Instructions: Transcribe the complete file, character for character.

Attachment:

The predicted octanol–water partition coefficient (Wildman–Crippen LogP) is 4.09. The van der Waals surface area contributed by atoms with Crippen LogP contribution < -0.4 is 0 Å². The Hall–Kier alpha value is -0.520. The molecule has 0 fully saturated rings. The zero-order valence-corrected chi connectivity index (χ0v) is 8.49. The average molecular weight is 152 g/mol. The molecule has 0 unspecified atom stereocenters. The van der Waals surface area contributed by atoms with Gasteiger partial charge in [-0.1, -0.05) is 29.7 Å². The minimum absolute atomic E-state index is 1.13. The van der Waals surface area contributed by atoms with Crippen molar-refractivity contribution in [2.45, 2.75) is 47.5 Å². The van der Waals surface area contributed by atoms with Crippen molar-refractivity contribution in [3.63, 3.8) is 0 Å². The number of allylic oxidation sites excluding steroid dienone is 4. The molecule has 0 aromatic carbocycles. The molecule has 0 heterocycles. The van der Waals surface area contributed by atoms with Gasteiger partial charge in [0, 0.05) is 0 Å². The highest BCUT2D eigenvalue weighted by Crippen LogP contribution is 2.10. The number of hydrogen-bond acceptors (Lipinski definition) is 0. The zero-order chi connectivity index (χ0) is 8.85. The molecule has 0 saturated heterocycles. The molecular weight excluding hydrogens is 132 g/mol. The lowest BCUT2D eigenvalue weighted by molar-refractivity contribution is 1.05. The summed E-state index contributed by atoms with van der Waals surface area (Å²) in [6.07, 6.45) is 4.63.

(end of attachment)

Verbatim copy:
The predicted octanol–water partition coefficient (Wildman–Crippen LogP) is 4.09. The van der Waals surface area contributed by atoms with Crippen LogP contribution < -0.4 is 0 Å². The Hall–Kier alpha value is -0.520. The molecule has 0 fully saturated rings. The zero-order valence-corrected chi connectivity index (χ0v) is 8.49. The average molecular weight is 152 g/mol. The molecule has 0 unspecified atom stereocenters. The van der Waals surface area contributed by atoms with Gasteiger partial charge in [-0.1, -0.05) is 29.7 Å². The minimum absolute atomic E-state index is 1.13. The van der Waals surface area contributed by atoms with Crippen molar-refractivity contribution in [2.45, 2.75) is 47.5 Å². The van der Waals surface area contributed by atoms with Crippen molar-refractivity contribution in [3.63, 3.8) is 0 Å². The number of allylic oxidation sites excluding steroid dienone is 4. The molecule has 0 aromatic carbocycles. The molecule has 0 heterocycles. The van der Waals surface area contributed by atoms with Gasteiger partial charge in [0, 0.05) is 0 Å². The highest BCUT2D eigenvalue weighted by Crippen LogP contribution is 2.10. The number of hydrogen-bond acceptors (Lipinski definition) is 0. The zero-order chi connectivity index (χ0) is 8.85. The molecule has 0 saturated heterocycles. The molecular weight excluding hydrogens is 132 g/mol. The lowest BCUT2D eigenvalue weighted by molar-refractivity contribution is 1.05. The summed E-state index contributed by atoms with van der Waals surface area (Å²) in [6.07, 6.45) is 4.63.